Female Body Image and ‘normative discontent’
It’s time for me to tackle the issue of female body image, healthy weight management, overweight and obesity. If you turn up in my clinic with no other concern than wanting to lose a few pounds I am listening to your concerns. I understand your frustrations at the conflicting information and diet tribes. I will help and support you to lose weight for no other reason that that you want to feel more confident.
As a Nutritional Therapist you might imagine that this is straightforward conversation for me to have with you but that is not the case.
Body weight is measured as a clinical abstract, with linear categorisation of BMI into Underweight, Normal, Overweight and Obese. The scientific research shows us that BMI greater than 25 (Overweight) is directly correlated with risk factors for chronic disease (diabetes, cardiovascular disease and cancer). Worthy cause for concern indeed.
As practitioner and client alike, we are conditioned to downplay the context of weight gain and body image, ashamed to admit how those extra pounds make us feel, instead we adopt the loftier ambitions of weight loss for optimal health. We dance around our distress at gradual pounds gained and goals of weight loss for the aesthetic, choosing instead to treat our gains as a clinical symptom of ill health. I think this is detrimental to our long term health.
A client might come to me and say something like:
“of course, losing a couple of pounds would be a bonus, (we both laugh – we don’t want to seem shallow and vain), but I am really only concerned with improving my health.”
When I look more closely at the scientific literature, I see that we are entirely deluding ourselves. Let me explain why.
Body Image is measured using a Figure Rating Scale (FRS). It’s actually quite a simple concept.
In one study, 6000 women, between the ages of 25 and 75 were asked to look at silhouettes of 10 different body images (ranging from very small to small, through to average, large and very large).
The respondents were then asked to select two from the ten images, (A), the schematic which best represents their current silhouette and (B) the silhouette which best represents their perceived ideal body shape.
The researchers then do a quick calculation to work out the difference; (A minus B = Body Image discrepancy).
Their study demonstrated that 90% of female respondents perceived as ideal a body silhouette smaller than their current silhouette. (That’s nearly 5400 / 6000 women unhappy with their body).
This discrepancy is referred to as Body Dissatisfaction and is negatively correlated with social anxiety, reduced quality of life, low self-esteem and depressive symptoms.
So, we see that 90% of the adult female population are unhappy with their body weight and feeling anxious and depressed as a result of it. Anxiety and depression feed into the cycle of excess stress and blood sugar mismanagement making it harder to lose weight. This in turn leads to further health issues down the line, yes, but also, how are 90% living lives unhappy with the way we look? That SUCKS!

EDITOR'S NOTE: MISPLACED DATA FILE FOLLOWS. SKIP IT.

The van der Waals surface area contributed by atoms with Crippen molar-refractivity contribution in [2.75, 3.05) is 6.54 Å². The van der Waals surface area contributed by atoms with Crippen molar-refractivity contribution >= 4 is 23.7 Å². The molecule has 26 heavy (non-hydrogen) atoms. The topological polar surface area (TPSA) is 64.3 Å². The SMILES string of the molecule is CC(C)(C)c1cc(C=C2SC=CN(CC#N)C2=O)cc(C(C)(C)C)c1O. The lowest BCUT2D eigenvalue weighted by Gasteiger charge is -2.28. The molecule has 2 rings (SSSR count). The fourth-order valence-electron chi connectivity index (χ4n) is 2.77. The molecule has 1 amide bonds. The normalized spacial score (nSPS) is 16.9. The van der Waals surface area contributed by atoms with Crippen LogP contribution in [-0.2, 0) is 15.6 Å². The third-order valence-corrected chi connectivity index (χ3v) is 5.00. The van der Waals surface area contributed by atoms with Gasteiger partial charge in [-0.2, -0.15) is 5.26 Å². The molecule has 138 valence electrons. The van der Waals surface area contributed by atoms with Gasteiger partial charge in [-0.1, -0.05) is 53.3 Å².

For this reason, I am determined to enable Body Image and Weight Gain to be a positive conversation in my clinic.
‘Normative discontent’ is a term coined by Rodin et al. in 1984. Basically translated, it means that women, unhappy with their weight, have accepted it as normal to feel this way. Is this why the food industry gets away with sluicing our supermarket shelves with such poison I wonder? Have we have given up fighting against the convenience of high fat high sugar foods that disrupt our hormones and metabolic control? Have we resigned ourselves to view discontent as the acceptable relationship with our body?
Are we too afraid to ask for help in reversing the often-marginal discrepancies between how we perceive ourselves currently and our right to achieve our ideal weight? We must not be afraid to ask for help in achieving our goals. We must not be afraid to stand up love our bodies. Your ideal may be different from my ideal and someone else’s ideal, but I want to live my ideal. I do not accept normative discontent as my set point for living.
The argument for our health is strong and unequivocal.
Scientific evidence shows us that overweight and obesity is a leading determinant of chronic disease; Being overweight is not good for our health.
According to the World Health Organisation, 1.6 billion people were classified as overweight (2016) and 650 million were obese. The prevalence of obesity has almost tripled since 1975. Overweight and diabetes have been leading risk factors for mortality from Covid-19.
But if you turn up in my clinic with no other concern than wanting to lose a few pounds I am listening to your concerns. I understand your frustrations at the conflicting information and diet tribes. I will help and support you to lose weight for no other reason that that you will feel more confident. And if as a bonus you find that you have more energy, that you are sleeping better, your cholesterol is reduced and your blood pressure normalised, well that is just a happy by-product.
We should not feel ashamed of aspiring to our perceived ideals.